C.S.L. Ng, W. S. Cheumg, and K. F. Hew. “Interaction In Asynchronous Discussion Forums: Peer Facilitation Techniques.” In Journal of Computer Assisted Learning, vol 28 (2012): 280-294.
Abstract: Peer facilitation is proposed as a solution to counter limited interaction in asynchronous online discussions. However, there is a lack of empirical research on online peer facilitation. This study identifies, through cross-case comparison of two graduate-level blended courses attended by Asian Pacific students, the actual peer facilitation techniques that could encourage online interaction. Analyses of interviews and online discussion transcripts suggest that techniques such as ‘showing appreciation’ and ‘considering others’ viewpoints’ encourage online interac- tion. However, instructors intending to incorporate peer-facilitated online discussions should also consider the influence of factors such as the design of the online discussion activity and learners’ cultural background as some participants could consider challenging others’ ideas culturally inappropriate and need to be encouraged through techniques such as ‘general invita- tion to contribute’. Facilitators might also re-consider the use of certain traditionally recom- mended strategies such as directing an online message at specific participants to encourage responses. This study suggests that doing so could sometimes backfire and discourage online contributions.
The article is available here: Peer Facilitation Asynchronous Online Discussion
The Learning Guild published 834 Tips for Successful Online Instruction back in December 2005 for those building online education courses. The membership of the Guild is highly skewed toward those developing training in the corporate word. Often these are short-term, rapidly developed courses with a narrowly targeted population of learners. There are, however, many useful things in the book for those designing online courses in academia. Continue reading “eBook: 835 Tips for Successful Online Instruction”
Best Practice Strategies to Promote Academic Integrity in Online Education is a document created by the WICHE* Cooperative for Educational Technologies (WCET) in the the Spring of 2009 based on “Institutional Policies/Practices and Course Design Strategies to Promote Academic Integrity in Online Education.” The Instructional Technology Council (an associated council of the American Association of Community Colleges) surveyed its members and asked for feedback to build on the work of WCET. This second version of the document reflects the input from the ITC and for the University of Texas System’s UT Telecampus. Continue reading “Best Practice Strategies to Promote Academic Integrity in Online Education (v. 2.0)”
In the Effective Online Learning Environments post I listed the four characteristics (Terry Anderson refers to them as “lenses”) of an effective online learning environment: learner-centered, community centered, knowledge-centered, and assessment-centered. In this post I will deal with the learner-centered lens.
Being learner-centered, Terry Anderson reminds us, is not a context within “which the whims and peculiarities of each individual learner are slavishly catered to” (p. 47). It must be recognized that “the needs of the teacher, the institution, and the larger society that provides support for the student, the institution, and often for a group or class of students, as well as for the particular needs of the individual learns” (p. 47) For this reason, Anderson asserts that “learning-centered” is a better descriptor than “learner-centered.” Continue reading “Effective Online Learning Environments: Learner-Centered Lens”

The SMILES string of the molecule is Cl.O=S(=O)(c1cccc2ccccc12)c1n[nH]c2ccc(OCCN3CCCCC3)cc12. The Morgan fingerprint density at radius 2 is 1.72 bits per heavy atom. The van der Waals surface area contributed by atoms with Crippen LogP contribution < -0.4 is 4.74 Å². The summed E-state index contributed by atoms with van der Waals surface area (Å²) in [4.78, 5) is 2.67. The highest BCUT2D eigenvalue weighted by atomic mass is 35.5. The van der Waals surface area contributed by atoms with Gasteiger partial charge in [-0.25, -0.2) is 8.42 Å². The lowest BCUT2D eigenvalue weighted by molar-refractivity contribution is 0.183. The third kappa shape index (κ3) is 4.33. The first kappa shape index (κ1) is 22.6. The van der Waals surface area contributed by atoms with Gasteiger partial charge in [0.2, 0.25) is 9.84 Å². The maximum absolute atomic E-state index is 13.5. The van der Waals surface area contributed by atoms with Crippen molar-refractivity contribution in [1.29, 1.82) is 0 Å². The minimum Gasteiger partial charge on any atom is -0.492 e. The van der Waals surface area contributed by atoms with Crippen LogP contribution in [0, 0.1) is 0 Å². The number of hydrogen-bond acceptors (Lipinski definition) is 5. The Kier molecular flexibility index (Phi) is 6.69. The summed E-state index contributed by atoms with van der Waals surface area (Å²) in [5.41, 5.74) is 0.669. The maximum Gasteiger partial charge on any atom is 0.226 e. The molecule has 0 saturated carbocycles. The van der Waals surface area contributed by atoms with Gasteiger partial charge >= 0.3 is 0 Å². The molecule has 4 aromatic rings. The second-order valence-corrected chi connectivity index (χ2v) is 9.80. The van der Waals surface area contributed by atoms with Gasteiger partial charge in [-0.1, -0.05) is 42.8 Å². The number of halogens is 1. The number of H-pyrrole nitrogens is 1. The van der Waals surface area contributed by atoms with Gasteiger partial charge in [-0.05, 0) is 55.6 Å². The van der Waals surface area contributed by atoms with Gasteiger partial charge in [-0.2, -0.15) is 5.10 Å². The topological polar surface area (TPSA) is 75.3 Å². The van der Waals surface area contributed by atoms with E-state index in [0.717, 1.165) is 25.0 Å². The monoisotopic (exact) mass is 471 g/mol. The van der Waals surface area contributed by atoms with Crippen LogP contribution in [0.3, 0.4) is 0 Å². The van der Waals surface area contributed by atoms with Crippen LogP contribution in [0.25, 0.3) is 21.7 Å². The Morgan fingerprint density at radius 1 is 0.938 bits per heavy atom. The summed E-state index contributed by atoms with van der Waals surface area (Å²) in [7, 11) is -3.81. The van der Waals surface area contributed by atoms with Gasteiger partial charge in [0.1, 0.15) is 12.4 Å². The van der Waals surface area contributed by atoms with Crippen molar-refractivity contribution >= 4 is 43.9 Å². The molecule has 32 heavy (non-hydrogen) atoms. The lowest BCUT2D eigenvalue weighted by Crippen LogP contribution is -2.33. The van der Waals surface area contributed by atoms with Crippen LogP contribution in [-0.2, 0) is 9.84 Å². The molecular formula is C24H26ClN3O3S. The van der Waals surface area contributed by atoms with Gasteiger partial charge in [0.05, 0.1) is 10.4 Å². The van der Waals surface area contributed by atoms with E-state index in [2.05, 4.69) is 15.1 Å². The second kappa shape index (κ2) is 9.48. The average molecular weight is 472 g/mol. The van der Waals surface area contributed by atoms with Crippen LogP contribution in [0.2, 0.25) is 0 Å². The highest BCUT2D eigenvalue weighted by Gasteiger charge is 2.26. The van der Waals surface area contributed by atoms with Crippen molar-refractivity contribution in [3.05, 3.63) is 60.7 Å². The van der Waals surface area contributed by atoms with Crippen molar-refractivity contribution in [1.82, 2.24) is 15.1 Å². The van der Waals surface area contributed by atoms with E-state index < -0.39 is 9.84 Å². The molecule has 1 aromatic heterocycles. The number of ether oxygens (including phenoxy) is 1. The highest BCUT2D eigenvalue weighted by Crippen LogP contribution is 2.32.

Inside Higher ED has a post by Steve Kolwich about the opening keynote at Educause. In his keynote, New York University’s Clay Shirky addressed the openness (or lack thereof) of MOOCs, which he considers the more provocative aspect of MOOCs than their size. The whole piece is focuses on the relationship between MOOCs, Open Educational Resources (OER), and the terms of service of some of the new commercial providers of MOOCs ( e.g., Udacity, edX, Coursera). The full article provides an interesting look at the whole issue.
A Northern California school, Solano Community College, has cut a deal with Pearson to allow its students using Pearson textbooks to pay a flat fee to use the textbook but receive usage of Pearson’s LMS Learning Studio (formerly eCollege) and supplementary material for free. Instructors are not mandated to use Pearson products, but this deal would apply to electronic materials for face-to-face, blended, and online courses.
This deal was struck after the college announced its decision to move from eCollege to the Instructure Canvas LMS.
The full story is at Campus Technology.
In “Toward a Theory of Online Learning,” Terry Anderson examines the “How People Learn” (HPL) scholarship of Brandsford, Brown, and Cocking within the context of online learning. Anderson refers to the HPL literature as the “new science of learning.” (p. 35)
In their HPL research, Brandsford, Brown, and Cocking, found that effective learning environments are constructed at the convergence of four “lenses” [Anderson’s term]. As Anderson points out, in HPL theory “effective learning is learner centered, knowledge centered, assessment centered, and community centered.” Continue reading “Effective Online Learning Environments”
From Sakai website:
The membership of Jasig and Sakai, pioneers in the development and adoption of open source software to support education, have voted overwhelmingly to merge their two organizations. The new non-profit entity formed by the merger, Apereo, will continue to foster the creation and sustenance of open source software in support of education and research – but with a significantly enlarged membership and reach. Continue reading “Sakai Foundation and Jasig Approve Merger to Form Apereo”